Rubber Sidewalks

This one has captured my curiousity. I don’t know if I’ll be able to get to the presentation, but I’m going to try:

Rubbersidewalks™ Presentation
Tuesday, November 21, 2006
10:00 AM – 11:00 AM

Hosted by: City of Gresham Transportation Department
Gresham City Hall
1333 NW Eastman Parkway
Gresham Oregon
Barlow/Oregon Rooms

In person: The creators of Rubbersidewalks™, the modular recycled tire rubber paving system that saves trees, eliminates trip hazard and is already installed in over 60 cities nationwide.

Presentation will cover:

•How Rubbersidewalks™ is solving the conflict between invasive tree roots and concrete sidewalks.
•How Rubbersidewalks™ help preserve the urban forest.
•How Rubbersidewalks™ can eliminate trip-and-fall hazards and lawsuits.
•How Rubbersidewalks™ will save your city money by providing a low cost, low maintenance solution.

Feel free to forward this invitation to other departments or anyone who would be interested in learning about this revolutionary new way to maintain sidewalks and manage tree root growth.

RSVP to Jonathon David @ or by calling at 503-618-2321.

Lindsay Smith, President & CEO, Rubbersidewalks™, Inc.
Dan Joyce, VP Marketing, Rubbersidewalks™, Inc.

2622 West 157th Street, Gardena, CA 90249
310 515 5814 ph./310 515 5314 fax.

3 responses to “Rubber Sidewalks”

  1. Oh, great. Yet *another* obstacle for those of us with a life-threatening allergy to natural rubber latex. I wonder if Rubbersidewalks™ can address how to avoid lawsuits from trip-and-fall-and-go-into-anaphylactic-shock hazards? Is Gresham really considering this? How scary.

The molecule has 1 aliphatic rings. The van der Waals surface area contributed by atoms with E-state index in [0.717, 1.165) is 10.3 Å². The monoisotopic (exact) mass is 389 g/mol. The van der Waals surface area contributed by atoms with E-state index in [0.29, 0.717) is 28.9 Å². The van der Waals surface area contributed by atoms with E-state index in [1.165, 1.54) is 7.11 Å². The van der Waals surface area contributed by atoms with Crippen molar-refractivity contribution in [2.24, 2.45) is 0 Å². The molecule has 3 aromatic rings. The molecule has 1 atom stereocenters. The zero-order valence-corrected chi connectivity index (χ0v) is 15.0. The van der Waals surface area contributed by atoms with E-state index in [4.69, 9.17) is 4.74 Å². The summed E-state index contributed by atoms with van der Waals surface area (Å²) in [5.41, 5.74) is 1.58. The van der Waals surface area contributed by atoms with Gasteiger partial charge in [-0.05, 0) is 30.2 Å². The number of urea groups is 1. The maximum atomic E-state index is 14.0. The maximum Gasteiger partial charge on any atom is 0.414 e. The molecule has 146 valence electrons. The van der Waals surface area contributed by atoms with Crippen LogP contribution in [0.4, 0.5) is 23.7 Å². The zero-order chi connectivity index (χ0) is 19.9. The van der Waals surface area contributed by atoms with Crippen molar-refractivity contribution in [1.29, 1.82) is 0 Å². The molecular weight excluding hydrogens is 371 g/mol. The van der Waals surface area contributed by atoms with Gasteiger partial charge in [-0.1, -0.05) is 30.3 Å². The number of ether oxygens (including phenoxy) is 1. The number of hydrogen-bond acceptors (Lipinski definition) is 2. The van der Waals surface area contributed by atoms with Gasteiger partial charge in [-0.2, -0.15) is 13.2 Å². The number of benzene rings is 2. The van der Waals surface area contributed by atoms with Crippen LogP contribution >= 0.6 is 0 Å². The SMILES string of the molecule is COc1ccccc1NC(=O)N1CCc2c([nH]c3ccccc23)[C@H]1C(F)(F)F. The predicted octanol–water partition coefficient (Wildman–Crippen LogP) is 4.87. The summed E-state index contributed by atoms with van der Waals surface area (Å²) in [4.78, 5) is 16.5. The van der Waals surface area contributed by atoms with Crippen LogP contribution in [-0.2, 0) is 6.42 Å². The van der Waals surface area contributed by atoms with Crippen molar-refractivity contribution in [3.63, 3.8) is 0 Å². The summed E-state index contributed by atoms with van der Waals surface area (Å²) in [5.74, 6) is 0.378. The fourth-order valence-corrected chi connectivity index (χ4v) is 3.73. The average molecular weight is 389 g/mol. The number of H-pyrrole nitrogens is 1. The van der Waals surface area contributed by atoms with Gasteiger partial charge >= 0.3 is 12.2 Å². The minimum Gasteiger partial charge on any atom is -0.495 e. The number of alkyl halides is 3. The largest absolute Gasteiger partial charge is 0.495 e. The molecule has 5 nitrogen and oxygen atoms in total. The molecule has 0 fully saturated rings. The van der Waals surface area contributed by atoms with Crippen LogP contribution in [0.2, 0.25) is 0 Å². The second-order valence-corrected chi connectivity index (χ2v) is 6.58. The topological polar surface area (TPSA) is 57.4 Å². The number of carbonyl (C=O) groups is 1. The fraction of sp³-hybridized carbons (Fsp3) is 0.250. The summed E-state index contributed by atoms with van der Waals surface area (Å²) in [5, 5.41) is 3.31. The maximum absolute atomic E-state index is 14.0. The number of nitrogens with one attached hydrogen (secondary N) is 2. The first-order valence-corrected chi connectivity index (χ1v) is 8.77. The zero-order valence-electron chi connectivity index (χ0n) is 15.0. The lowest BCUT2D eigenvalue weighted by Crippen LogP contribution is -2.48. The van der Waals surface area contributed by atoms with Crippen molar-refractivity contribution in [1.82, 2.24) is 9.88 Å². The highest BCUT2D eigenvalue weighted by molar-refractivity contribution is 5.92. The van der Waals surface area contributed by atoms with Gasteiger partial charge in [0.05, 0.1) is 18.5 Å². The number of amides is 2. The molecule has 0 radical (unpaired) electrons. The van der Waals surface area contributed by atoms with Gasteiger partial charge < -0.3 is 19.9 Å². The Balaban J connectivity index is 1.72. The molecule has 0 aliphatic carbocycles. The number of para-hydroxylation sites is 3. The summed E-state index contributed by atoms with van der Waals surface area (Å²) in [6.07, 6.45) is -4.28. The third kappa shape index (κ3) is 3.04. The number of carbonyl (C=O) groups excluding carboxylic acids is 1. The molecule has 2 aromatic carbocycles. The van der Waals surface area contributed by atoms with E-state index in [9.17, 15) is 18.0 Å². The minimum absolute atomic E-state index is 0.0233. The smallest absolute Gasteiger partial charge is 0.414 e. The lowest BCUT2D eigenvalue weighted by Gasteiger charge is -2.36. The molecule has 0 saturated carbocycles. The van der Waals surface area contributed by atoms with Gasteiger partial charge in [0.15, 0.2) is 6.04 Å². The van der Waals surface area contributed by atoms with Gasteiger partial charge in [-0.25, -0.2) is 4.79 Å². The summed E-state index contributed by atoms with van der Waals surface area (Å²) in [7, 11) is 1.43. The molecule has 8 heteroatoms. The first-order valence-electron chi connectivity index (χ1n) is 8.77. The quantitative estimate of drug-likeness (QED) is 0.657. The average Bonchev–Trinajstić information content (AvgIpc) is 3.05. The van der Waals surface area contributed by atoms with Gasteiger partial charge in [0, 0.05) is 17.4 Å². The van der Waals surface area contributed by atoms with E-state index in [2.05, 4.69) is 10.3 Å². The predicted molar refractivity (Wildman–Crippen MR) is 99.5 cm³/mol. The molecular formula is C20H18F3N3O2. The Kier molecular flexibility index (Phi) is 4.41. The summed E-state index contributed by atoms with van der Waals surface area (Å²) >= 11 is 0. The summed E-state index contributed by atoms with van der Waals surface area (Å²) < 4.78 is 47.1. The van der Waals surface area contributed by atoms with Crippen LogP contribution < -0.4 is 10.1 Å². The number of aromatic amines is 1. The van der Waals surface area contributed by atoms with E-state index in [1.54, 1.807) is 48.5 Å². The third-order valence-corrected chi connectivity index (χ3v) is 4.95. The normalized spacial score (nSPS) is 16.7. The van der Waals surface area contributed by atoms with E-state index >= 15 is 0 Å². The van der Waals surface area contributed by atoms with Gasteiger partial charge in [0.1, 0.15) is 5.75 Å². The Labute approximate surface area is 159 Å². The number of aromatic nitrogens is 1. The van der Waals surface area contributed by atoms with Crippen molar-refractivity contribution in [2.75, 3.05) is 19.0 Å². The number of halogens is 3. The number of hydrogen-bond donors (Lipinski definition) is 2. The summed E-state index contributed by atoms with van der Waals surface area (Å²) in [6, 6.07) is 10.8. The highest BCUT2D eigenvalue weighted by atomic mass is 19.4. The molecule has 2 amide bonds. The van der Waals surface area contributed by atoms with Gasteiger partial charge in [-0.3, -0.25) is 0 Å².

2. Here’s a good article:

    Tire rubber does indeed contain natural rubber latex, which is why I have to wear vinyl gloves to change a flat on my bike (and usually just pay someone else to do it). If I don’t protect my skin, I get hives & swelling that spread and worsen until I go on a course of corticosteroids, which is nasty stuff. As for it being at railroad crossings, I haven’t fallen at one yet. If it was on sidewalks (i.e. more places), that increases my chances. Ask a bunch of latex allergic nurses who work at one of the latex-free hospitals here in Portland if they’d like these sidewalks where they work, and I’ll bet they all turn white as sheets.

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